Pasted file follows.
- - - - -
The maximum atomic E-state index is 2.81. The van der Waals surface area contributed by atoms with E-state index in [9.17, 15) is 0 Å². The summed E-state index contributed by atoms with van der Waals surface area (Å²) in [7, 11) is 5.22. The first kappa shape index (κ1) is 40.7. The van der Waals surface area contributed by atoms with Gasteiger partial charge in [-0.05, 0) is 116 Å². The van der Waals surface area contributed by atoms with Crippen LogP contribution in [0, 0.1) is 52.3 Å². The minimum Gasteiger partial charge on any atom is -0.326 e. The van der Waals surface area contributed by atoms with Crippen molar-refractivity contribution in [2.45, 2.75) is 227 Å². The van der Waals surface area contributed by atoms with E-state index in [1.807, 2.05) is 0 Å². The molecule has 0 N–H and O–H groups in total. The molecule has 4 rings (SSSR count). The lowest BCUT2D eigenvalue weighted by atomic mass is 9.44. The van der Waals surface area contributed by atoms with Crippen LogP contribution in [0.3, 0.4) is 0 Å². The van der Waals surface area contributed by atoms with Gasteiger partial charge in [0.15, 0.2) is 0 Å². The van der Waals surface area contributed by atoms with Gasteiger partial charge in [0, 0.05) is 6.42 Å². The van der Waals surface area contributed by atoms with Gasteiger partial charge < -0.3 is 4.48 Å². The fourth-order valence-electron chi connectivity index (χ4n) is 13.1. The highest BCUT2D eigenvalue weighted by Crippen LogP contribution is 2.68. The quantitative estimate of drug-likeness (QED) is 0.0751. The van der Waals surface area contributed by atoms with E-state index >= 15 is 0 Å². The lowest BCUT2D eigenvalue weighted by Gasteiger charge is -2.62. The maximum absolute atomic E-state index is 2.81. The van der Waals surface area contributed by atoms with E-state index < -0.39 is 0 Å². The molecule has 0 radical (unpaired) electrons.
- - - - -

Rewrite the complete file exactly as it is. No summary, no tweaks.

The maximum atomic E-state index is 2.81. The van der Waals surface area contributed by atoms with E-state index in [9.17, 15) is 0 Å². The summed E-state index contributed by atoms with van der Waals surface area (Å²) in [7, 11) is 5.22. The first kappa shape index (κ1) is 40.7. The van der Waals surface area contributed by atoms with Gasteiger partial charge in [-0.05, 0) is 116 Å². The van der Waals surface area contributed by atoms with Crippen LogP contribution in [0, 0.1) is 52.3 Å². The minimum Gasteiger partial charge on any atom is -0.326 e. The van der Waals surface area contributed by atoms with Crippen molar-refractivity contribution in [2.45, 2.75) is 227 Å². The van der Waals surface area contributed by atoms with E-state index in [1.807, 2.05) is 0 Å². The molecule has 0 N–H and O–H groups in total. The molecule has 4 rings (SSSR count). The lowest BCUT2D eigenvalue weighted by atomic mass is 9.44. The van der Waals surface area contributed by atoms with Crippen LogP contribution in [0.3, 0.4) is 0 Å². The van der Waals surface area contributed by atoms with Gasteiger partial charge in [0.15, 0.2) is 0 Å². The van der Waals surface area contributed by atoms with Gasteiger partial charge in [0, 0.05) is 6.42 Å². The van der Waals surface area contributed by atoms with Gasteiger partial charge < -0.3 is 4.48 Å². The fourth-order valence-electron chi connectivity index (χ4n) is 13.1. The highest BCUT2D eigenvalue weighted by Crippen LogP contribution is 2.68. The quantitative estimate of drug-likeness (QED) is 0.0751. The van der Waals surface area contributed by atoms with E-state index >= 15 is 0 Å². The lowest BCUT2D eigenvalue weighted by Gasteiger charge is -2.62. The maximum absolute atomic E-state index is 2.81. The van der Waals surface area contributed by atoms with E-state index < -0.39 is 0 Å². The molecule has 0 radical (unpaired) electrons.